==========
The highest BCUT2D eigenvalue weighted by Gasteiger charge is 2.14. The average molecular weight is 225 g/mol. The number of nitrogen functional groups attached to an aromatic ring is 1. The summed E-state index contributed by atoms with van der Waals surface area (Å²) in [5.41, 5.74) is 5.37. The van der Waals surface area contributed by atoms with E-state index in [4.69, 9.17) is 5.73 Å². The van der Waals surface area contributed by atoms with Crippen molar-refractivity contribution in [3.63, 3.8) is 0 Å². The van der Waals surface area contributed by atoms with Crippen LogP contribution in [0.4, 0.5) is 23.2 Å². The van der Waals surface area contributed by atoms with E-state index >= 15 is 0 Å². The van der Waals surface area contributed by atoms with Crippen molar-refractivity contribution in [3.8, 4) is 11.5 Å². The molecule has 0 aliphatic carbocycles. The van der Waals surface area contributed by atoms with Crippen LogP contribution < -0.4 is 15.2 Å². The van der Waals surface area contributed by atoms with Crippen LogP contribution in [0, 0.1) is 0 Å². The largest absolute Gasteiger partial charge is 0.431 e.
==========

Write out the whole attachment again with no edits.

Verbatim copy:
The highest BCUT2D eigenvalue weighted by Gasteiger charge is 2.14. The average molecular weight is 225 g/mol. The number of nitrogen functional groups attached to an aromatic ring is 1. The summed E-state index contributed by atoms with van der Waals surface area (Å²) in [5.41, 5.74) is 5.37. The van der Waals surface area contributed by atoms with E-state index in [4.69, 9.17) is 5.73 Å². The van der Waals surface area contributed by atoms with Crippen molar-refractivity contribution in [3.63, 3.8) is 0 Å². The van der Waals surface area contributed by atoms with Crippen LogP contribution in [0.4, 0.5) is 23.2 Å². The van der Waals surface area contributed by atoms with E-state index >= 15 is 0 Å². The van der Waals surface area contributed by atoms with Crippen molar-refractivity contribution in [3.8, 4) is 11.5 Å². The molecule has 0 aliphatic carbocycles. The van der Waals surface area contributed by atoms with Crippen LogP contribution < -0.4 is 15.2 Å². The van der Waals surface area contributed by atoms with Crippen LogP contribution in [0, 0.1) is 0 Å². The largest absolute Gasteiger partial charge is 0.431 e.